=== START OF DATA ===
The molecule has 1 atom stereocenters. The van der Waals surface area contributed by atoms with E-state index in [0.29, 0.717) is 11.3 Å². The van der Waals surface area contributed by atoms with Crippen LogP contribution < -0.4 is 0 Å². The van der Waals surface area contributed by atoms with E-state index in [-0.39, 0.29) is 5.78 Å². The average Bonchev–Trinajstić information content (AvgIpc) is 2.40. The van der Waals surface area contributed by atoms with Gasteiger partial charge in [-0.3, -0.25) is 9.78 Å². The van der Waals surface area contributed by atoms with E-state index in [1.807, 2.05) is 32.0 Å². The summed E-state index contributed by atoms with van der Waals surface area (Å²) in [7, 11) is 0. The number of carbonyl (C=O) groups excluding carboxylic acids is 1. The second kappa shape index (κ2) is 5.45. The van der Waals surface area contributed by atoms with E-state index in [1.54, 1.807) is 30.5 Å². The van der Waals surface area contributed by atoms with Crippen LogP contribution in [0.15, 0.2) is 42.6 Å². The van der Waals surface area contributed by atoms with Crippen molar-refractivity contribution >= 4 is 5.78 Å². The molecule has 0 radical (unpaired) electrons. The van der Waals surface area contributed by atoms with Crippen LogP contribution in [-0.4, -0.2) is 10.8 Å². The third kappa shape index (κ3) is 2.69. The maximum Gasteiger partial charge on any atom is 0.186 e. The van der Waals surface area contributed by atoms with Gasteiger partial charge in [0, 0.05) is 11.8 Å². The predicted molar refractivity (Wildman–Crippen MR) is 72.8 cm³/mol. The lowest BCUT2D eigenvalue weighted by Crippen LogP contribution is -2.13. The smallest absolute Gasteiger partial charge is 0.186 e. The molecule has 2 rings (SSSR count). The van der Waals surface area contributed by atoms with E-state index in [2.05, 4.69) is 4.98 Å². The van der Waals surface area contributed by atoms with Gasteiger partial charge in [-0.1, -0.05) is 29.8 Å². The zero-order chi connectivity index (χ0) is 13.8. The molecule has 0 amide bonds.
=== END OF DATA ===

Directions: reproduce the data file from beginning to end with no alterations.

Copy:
The molecule has 1 atom stereocenters. The van der Waals surface area contributed by atoms with E-state index in [0.29, 0.717) is 11.3 Å². The van der Waals surface area contributed by atoms with Crippen LogP contribution < -0.4 is 0 Å². The van der Waals surface area contributed by atoms with E-state index in [-0.39, 0.29) is 5.78 Å². The average Bonchev–Trinajstić information content (AvgIpc) is 2.40. The van der Waals surface area contributed by atoms with Gasteiger partial charge in [-0.3, -0.25) is 9.78 Å². The van der Waals surface area contributed by atoms with E-state index in [1.807, 2.05) is 32.0 Å². The summed E-state index contributed by atoms with van der Waals surface area (Å²) in [7, 11) is 0. The number of carbonyl (C=O) groups excluding carboxylic acids is 1. The second kappa shape index (κ2) is 5.45. The van der Waals surface area contributed by atoms with E-state index in [1.54, 1.807) is 30.5 Å². The van der Waals surface area contributed by atoms with Crippen LogP contribution in [0.15, 0.2) is 42.6 Å². The van der Waals surface area contributed by atoms with Crippen molar-refractivity contribution >= 4 is 5.78 Å². The molecule has 0 radical (unpaired) electrons. The van der Waals surface area contributed by atoms with Crippen LogP contribution in [-0.4, -0.2) is 10.8 Å². The third kappa shape index (κ3) is 2.69. The maximum Gasteiger partial charge on any atom is 0.186 e. The van der Waals surface area contributed by atoms with Gasteiger partial charge in [0, 0.05) is 11.8 Å². The predicted molar refractivity (Wildman–Crippen MR) is 72.8 cm³/mol. The lowest BCUT2D eigenvalue weighted by Crippen LogP contribution is -2.13. The smallest absolute Gasteiger partial charge is 0.186 e. The molecule has 2 rings (SSSR count). The van der Waals surface area contributed by atoms with E-state index in [2.05, 4.69) is 4.98 Å². The van der Waals surface area contributed by atoms with Gasteiger partial charge in [-0.1, -0.05) is 29.8 Å². The zero-order chi connectivity index (χ0) is 13.8. The molecule has 0 amide bonds.